A group of Independent councillors have nominated a volunteer involved with Inner City Helping Homeless (ICHH) to fill the vacant seat on Dublin City Council following the death of the homeless charity’s chief executive Anthony Flynn.
Geraldine Molloy, who has volunteered with ICHH for a number of years, was put forward for the council seat in the north inner city ward.
Mr Flynn, co-founder of ICHH, was elected to DCC as an Independent councillor in 2019.
Councillors will vote on Monday to decide who will fill the vacant seat following his death this August.
In a message to councillors, Independent Cllr Cieran Perry said Ms Molloy was being nominated “by the Flynn family” and the group of Independent councillors.
Prior to being found dead in his home in tragic circumstances, Mr Flynn had been facing allegations he sexually assaulted a number of men through his work with the Dublin homeless charity.
To date four men have alleged they were sexually assaulted by Mr Flynn. An internal report by David Hall, former chairman of ICHH, stated Flynn had secured accommodation through the charity for two of the alleged victims.
In an email to councillors on Saturday, Mr Perry said Ms Molloy had been part of a group of community activists who helped to get Mr Flynn elected in 2019.
The email said Ms Molloy began volunteering with ICHH in 2016, and was also involved with setting up BABS, a local mental health service that had partnered with ICHH.
Mr Perry said he felt Ms Molloy was “well-qualified to represent her community on the council.”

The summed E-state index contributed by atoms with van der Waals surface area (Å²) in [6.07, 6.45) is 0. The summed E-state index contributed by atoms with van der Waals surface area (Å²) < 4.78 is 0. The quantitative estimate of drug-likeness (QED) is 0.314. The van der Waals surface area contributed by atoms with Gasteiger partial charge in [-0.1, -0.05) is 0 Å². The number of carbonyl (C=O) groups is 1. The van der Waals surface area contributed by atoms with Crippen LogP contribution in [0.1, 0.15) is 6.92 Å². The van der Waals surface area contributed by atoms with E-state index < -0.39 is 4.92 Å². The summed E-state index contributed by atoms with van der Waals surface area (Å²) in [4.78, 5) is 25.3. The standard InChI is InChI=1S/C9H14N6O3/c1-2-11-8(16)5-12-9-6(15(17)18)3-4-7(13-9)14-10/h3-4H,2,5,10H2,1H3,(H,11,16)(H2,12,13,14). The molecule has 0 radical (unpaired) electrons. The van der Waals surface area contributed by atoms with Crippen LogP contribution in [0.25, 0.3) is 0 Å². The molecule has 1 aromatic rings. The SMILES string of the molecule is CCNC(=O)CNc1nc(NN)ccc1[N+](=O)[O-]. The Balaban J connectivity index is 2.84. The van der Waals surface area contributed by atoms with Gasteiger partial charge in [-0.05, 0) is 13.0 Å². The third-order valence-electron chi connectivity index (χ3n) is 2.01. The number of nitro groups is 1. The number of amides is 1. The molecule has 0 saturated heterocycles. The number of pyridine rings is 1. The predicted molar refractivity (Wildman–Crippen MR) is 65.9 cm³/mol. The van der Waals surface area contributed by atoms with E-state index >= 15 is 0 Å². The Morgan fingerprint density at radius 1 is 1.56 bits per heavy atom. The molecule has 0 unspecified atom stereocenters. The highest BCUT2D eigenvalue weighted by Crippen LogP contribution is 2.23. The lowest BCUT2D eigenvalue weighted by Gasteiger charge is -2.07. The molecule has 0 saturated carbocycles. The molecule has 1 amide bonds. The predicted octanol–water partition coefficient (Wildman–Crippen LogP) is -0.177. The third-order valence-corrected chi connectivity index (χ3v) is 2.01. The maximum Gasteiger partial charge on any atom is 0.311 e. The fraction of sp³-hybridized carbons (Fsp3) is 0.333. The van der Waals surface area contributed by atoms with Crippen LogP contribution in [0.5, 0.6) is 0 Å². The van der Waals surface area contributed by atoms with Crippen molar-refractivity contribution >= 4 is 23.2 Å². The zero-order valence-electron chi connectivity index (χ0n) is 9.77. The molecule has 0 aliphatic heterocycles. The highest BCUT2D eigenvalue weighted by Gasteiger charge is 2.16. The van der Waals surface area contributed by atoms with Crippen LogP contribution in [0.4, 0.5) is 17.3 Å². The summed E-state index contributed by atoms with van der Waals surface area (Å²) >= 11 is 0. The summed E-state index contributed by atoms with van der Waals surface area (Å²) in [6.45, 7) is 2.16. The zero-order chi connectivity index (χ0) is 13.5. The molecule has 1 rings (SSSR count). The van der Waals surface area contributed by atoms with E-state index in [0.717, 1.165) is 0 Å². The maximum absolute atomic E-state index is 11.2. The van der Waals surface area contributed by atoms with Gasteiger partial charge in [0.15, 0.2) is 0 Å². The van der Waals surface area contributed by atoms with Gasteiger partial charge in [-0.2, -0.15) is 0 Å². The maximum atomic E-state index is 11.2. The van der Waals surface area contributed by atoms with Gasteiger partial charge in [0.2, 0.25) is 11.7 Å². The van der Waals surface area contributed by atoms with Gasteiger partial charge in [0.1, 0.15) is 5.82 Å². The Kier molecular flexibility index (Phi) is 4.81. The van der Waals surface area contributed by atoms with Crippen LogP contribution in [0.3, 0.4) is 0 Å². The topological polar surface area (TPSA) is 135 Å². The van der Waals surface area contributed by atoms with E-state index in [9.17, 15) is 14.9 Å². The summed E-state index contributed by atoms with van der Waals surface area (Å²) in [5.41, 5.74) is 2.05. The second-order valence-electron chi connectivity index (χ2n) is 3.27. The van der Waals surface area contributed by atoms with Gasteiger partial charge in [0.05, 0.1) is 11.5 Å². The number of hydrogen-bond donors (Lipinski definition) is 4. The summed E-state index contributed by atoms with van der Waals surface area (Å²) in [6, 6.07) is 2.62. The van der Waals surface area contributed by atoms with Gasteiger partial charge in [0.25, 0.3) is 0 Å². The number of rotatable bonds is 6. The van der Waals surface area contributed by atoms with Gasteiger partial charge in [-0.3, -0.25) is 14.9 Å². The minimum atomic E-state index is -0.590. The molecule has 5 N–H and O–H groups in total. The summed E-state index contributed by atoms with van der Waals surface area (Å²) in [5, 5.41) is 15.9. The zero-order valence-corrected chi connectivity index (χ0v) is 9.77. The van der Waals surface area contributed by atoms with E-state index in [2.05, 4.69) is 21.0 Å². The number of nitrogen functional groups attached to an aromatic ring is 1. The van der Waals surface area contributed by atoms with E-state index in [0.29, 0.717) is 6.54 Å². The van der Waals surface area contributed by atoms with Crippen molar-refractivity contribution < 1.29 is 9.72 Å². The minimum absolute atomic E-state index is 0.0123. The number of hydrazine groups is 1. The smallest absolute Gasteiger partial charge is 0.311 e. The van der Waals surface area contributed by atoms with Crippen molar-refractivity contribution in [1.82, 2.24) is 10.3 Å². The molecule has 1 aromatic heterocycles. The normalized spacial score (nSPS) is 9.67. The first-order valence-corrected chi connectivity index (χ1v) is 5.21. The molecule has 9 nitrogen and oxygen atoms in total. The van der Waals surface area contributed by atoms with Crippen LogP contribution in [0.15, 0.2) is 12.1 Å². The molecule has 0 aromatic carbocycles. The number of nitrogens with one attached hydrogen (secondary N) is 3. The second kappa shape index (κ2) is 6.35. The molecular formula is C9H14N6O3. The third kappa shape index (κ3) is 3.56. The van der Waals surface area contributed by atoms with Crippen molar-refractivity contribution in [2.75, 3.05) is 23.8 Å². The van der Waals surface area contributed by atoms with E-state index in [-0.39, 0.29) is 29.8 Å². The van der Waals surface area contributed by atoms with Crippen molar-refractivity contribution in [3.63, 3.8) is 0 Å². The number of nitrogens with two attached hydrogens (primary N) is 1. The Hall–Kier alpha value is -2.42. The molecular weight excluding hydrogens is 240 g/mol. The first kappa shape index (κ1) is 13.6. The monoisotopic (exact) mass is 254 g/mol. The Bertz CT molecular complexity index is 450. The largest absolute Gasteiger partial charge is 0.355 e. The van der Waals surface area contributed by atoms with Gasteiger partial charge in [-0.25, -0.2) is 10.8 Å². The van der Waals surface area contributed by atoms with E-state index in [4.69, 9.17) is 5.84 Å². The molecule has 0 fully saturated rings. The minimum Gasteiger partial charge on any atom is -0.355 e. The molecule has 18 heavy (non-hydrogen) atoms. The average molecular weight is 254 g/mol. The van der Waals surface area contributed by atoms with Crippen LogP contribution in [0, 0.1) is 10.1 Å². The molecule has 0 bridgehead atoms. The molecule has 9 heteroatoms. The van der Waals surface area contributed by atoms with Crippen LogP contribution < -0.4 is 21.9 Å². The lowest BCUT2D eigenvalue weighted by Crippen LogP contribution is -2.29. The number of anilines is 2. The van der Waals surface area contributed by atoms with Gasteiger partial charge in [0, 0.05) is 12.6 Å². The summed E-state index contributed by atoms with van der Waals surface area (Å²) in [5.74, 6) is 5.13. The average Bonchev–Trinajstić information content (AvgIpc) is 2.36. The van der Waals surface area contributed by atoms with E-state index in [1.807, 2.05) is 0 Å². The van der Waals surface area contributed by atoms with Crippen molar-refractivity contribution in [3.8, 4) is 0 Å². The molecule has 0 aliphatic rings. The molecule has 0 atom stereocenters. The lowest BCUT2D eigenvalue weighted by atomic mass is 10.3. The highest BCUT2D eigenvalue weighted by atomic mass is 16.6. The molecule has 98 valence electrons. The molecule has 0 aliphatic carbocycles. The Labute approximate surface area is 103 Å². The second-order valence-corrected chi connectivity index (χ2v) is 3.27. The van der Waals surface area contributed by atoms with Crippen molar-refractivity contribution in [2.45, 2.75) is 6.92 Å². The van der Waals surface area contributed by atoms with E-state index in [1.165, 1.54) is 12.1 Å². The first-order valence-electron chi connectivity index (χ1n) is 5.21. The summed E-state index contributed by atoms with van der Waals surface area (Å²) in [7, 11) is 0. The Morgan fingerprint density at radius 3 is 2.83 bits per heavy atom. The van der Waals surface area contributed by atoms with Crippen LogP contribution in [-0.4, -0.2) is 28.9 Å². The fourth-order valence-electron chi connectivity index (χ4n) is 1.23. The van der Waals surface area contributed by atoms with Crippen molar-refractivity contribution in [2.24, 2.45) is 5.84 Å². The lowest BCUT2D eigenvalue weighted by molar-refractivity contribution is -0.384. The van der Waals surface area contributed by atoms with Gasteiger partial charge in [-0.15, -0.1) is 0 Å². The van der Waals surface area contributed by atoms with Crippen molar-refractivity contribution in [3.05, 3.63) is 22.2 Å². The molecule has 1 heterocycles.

“Geraldine Molloy has been nominated by the Flynn family and the Independent group who worked to get Anthony Flynn elected,” he said.
In a post on Facebook from April this year, Mr Flynn had said he was “always happy to have Geraldine Molloy by my side”, describing her as a “powerhouse of a woman whose commitment, dedication goes above and beyond always”.
Ms Molloy could not be contacted for comment on Saturday.
Where an Independent councillor does not nominate a replacement to fill their seat the council votes to elect a replacement.
The Workers’ Party has proposed that one of its representatives Éilis Ryan, who previously sat on the council, be selected to fill the vacant seat.
ICHH continues to deal with the fallout of the sexual assault allegations made against Mr Flynn.
The charity has applied for the High Court to appoint an inspector to investigate its affairs and produce a report on its future.
In recent days those involved with the charity have discussed a number of potential options, including potentially liquidating the charity, however it was decided to proceed with the process of appointing a High Court inspector, sources said.
In an affidavit to the court seeking a statutory inspector, the charity’s remaining director said ICHH’s reputation was “in tatters” following the controversy.
The charity was in a “perilous” and “untenable” position, and it would not be possible for it to continue providing services “unless its reputation can be clarified by a full investigation and recommendations made as to its future,” the legal submission said.
Brendan Kenny, DCC assistant chief executive and head of housing, told The Irish Times the charity had “no future”, even if renamed or restructured.
The Dublin Region Homeless Executive, the State’s homeless agency in Dublin, has also called for ICHH to be wound up “as quickly as possible,” with any services to be taken over by other providers.
ICHH was set up in late 2013 by Mr Flynn and other volunteers, to provide outreach services to the homeless and rough sleepers in Dublin city, providing them with food, clothing, and sleeping bags.